Erected in 1961, it existed for 28 years and it was referred to as “the Wall of Shame” due to its impact in restricting the movement of people. Officially it was known as Anti-Fascist Protection Rampart, a term coined by the GDR authorities. The wall included armed guards, anti-vehicle trenches and beds of nails amongst its defenses in order to prevent people from moving from one side to the other. It came to be seen as a physical symbol of the Iron Curtain which separated East and West Europe during the Cold War.
The Invisible Wall, however, does not present us with historical and archival photographs. It comprises contemporary images taken around the German capital with the aim to trace the remnants of the Wall — not so much the physical remains but its symbolic power. Families were separated for decades, the flow of goods too; one side thrived and prospered, the other one not so much; different political ideologies embedded themselves in people’s minds on both sides. Things like this do not get erased from people’s minds quickly or easily.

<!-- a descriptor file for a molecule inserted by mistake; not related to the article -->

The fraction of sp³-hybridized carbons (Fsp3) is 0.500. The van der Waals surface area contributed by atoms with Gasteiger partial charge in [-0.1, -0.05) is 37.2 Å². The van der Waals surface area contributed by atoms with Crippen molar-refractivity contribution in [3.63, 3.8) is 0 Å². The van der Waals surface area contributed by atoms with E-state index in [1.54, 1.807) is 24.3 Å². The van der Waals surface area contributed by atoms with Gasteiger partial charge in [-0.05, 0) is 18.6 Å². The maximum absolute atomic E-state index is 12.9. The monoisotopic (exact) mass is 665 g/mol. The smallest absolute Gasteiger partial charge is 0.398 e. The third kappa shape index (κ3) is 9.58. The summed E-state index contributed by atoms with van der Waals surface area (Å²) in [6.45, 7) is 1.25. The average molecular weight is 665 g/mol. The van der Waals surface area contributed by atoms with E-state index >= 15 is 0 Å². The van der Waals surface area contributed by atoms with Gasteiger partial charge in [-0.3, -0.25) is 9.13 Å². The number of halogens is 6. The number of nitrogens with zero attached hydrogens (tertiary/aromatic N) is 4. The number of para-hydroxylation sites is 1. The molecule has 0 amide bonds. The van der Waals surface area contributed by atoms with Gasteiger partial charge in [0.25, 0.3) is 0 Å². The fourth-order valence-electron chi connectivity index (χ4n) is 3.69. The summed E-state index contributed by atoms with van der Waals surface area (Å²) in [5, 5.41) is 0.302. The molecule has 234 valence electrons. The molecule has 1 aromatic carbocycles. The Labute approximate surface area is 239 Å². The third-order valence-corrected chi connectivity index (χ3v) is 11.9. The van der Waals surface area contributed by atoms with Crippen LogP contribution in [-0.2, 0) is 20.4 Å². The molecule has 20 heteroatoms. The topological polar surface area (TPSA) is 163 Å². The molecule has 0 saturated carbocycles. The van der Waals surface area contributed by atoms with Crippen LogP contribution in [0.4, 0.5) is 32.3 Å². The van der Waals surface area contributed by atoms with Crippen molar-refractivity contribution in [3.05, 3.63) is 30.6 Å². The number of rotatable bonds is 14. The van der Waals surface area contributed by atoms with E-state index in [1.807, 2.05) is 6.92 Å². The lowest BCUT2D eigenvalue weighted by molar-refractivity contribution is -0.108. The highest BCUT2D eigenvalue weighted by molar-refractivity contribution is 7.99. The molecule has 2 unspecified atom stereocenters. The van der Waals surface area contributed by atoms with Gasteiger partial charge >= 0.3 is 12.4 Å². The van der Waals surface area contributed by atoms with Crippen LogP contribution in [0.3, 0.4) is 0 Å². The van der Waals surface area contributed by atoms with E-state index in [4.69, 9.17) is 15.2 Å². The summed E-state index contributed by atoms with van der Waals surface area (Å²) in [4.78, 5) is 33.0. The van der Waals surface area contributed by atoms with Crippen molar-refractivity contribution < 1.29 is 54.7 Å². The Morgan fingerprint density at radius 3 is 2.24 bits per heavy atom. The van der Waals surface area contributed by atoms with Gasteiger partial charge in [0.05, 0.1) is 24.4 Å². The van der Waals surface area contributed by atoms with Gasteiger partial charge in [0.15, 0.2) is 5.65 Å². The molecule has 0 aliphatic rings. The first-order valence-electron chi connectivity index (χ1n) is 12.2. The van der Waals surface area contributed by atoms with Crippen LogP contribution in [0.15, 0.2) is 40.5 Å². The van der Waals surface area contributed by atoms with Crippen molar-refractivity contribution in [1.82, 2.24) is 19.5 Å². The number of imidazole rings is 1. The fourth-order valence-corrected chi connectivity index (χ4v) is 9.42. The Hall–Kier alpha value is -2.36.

A picture which strikes me as extremely potent is of what appears to be a parking building with some graffiti scribbled over, one of which reads “why can’t we live together?” — a powerful question which has presumably lingered inside people for many, many years. Why was this necessary? Whom did it serve? Was it in the best interests of the people or the political powers? Another image shows us a billboard of a man in a military uniform but his face has been obscured by the sun and rendered invisible. It’s a photograph reminiscent of German’s military past when people were asked to follow orders coming from above without really knowing their leaders.
The Invisible Wall is a poignantly political work that poses many questions. It displays modern-day Berlin — people, places, structures - and the effects, both physical and psychological, that the Berlin Wall once had and continues to have on people.
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